Their classic Veal & Peppers which has apparently won awards and is a favorite among locals — they serve it with sweet peppers and sauce.
Famous at Angelo’s is their Eggplant Parmesan, which is not deep fried, but rather pan fried and served with melted mozzarella cheese and Angelo’s house red sauce.
Fried calamari with hot pepper rings, olives, roasted red peppers and spices, topped with pecorino (my favorite) romano cheese!
A favorite with the kids was the Breaded Mozzarella, served with their house red sauce.
Tripe, a favorite with southern Italians and something my grandmother used to occasionally make and she’s not even Italian.
Traditional meat Lasagna.
Also known for classic Italian desserts, they had spumoni served plain or with a claret sauce and the ever so delicious Cannoli, which is an old time favorite made with a cream cheese and ricotta cheese mixture piped into a crunchy mini cannoli shell. YUM!!! I should add that Angelo’s is a great restaurant choice for families.
While we didn’t have time to test out the below list of Providence restaurants, they’re based on local’s recommendations, and so, from a local foodie’s point of view, here we go:
- Old Canteen for old world and top notch Italian dining on Atwells Avenue – a high-end family-run establishment for traditional Italian specialties & drinks, with valet parking.
- Andino’s for Old World Italian on Atwells Avenue (I get the feeling that all the Italian restaurants are housed on this avenue) – murals, tile & moody lighting set the scene for traditional Italian fare made from family recipes.
- Antonio’s on Thayer Street – casual pizzeria chain serving traditional, thin-crust & Sicilian pies, plus wings, pasta & subs.
- Julian’s on Broadway – hip brewpub with exposed brick walls popular for house-smoked meats & numerous vegetarian options.
- Nick’s also on Broadway - imaginative seasonal New American bistro with open kitchen & casual vibe.
- The Grange also on Brodway – a vegetarian hub serving seasonal dishes, with a juice bar, vegan bakery & cocktail bar.
- Cav on Imperial Place – an eatery/antique shop featuring an upscale global menu, historic bar & live music on weekends.
- Cassarino’s on Atwells Avenue – unlike Angelo’s, this eatery focuses on Northern Italian cuisine and is known for their generous portions and long wine list.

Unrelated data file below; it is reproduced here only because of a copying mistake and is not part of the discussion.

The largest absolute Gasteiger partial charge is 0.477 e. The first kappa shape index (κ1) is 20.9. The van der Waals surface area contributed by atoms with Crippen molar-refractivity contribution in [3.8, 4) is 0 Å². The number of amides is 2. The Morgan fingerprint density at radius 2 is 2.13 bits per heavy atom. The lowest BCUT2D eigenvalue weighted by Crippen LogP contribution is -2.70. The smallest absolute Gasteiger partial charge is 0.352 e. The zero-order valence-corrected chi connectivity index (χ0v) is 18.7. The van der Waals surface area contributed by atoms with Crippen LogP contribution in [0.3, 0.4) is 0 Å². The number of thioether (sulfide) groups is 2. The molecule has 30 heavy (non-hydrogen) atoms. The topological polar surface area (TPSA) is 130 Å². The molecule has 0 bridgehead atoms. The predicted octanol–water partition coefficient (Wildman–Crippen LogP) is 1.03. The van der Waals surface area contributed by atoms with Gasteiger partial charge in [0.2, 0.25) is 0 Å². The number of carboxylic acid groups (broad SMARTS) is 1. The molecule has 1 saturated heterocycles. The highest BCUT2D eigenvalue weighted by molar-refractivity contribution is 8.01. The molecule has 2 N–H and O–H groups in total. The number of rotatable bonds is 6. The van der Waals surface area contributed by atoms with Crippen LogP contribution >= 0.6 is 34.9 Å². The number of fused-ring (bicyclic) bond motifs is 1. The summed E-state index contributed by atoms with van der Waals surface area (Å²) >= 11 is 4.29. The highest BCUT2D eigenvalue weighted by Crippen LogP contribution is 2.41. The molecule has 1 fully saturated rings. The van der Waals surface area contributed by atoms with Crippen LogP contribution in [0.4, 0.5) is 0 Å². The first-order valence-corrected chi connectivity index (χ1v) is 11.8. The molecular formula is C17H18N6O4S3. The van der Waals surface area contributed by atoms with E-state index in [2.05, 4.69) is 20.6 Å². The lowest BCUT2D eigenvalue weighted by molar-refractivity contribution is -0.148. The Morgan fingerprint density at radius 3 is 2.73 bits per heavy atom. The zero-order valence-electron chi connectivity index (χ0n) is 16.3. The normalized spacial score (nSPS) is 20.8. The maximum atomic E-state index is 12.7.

- Duck and Bunny (gotta love the name) on Wickenden Street – a crêperie & tearoom in a historic house, also offering beer, wine, cupcakes & a cigar lounge.
Note: We were hosted by restaurants by all opinions expressed are entirely my own.
Rewind the clock to the beginning of my career, where I was promoting products about as far away from technology as you could get. I started in the agency world and we were known for crisis communications, retail and healthcare, so in addition to companies like McDonald’s and Bausch & Lomb, we represented Rockport Shoes although I wasn’t on the team. The Rockport team loved the shoes and wore them with pride and not just because they were a client. Bottom line, they were known for comfort back then and they continue to be known for comfort today.
One of the things I’ve noticed in footwear in recent years, particularly sneakers and running shoes, is how screeching bright the colors are – neon pinks mixed with oranges, florescent greens, turquoise and hell, why throw in a little red for good measure. Unless you’re a teenager, there’s no chance in hell that they’re going to go with an outfit. You could argue that when you exercise, you don’t really care about whether your exercise shoes match your outfit, but as a traveler who has limited space in their bag on the road, you need to pack as few pairs of shoes you can get away with, with the idea that one pair can use for 4 or 5 different scenarios, not one.
Walking shoes need to not only be practical and comfortable for a traveler, but serve those multiple purposes that come up when you’re on the road: walking the city all day or taking in a hike and then in the evening, being able to use that same pair of shoes for a casual meal. Depending on the culture, you may want to be a bit more subdued, choosing boots or shoes that are understated rather than shout and make noise.
We got a couple of pairs of Rockports on for testing, largely for our cross country trip earlier this year. While you can afford to pack more pairs of shoes in a car, you still need to be practical. The hikes we were planning weren’t extensive — we had bikes with us too of course — and camping was not part of the game plan, since it wasn’t that kind of trip. In the evening, we were planning on more fine dining than not being serial foodies and when we were going through more arid areas of the country, we wanted shoes that could easily slip on and off.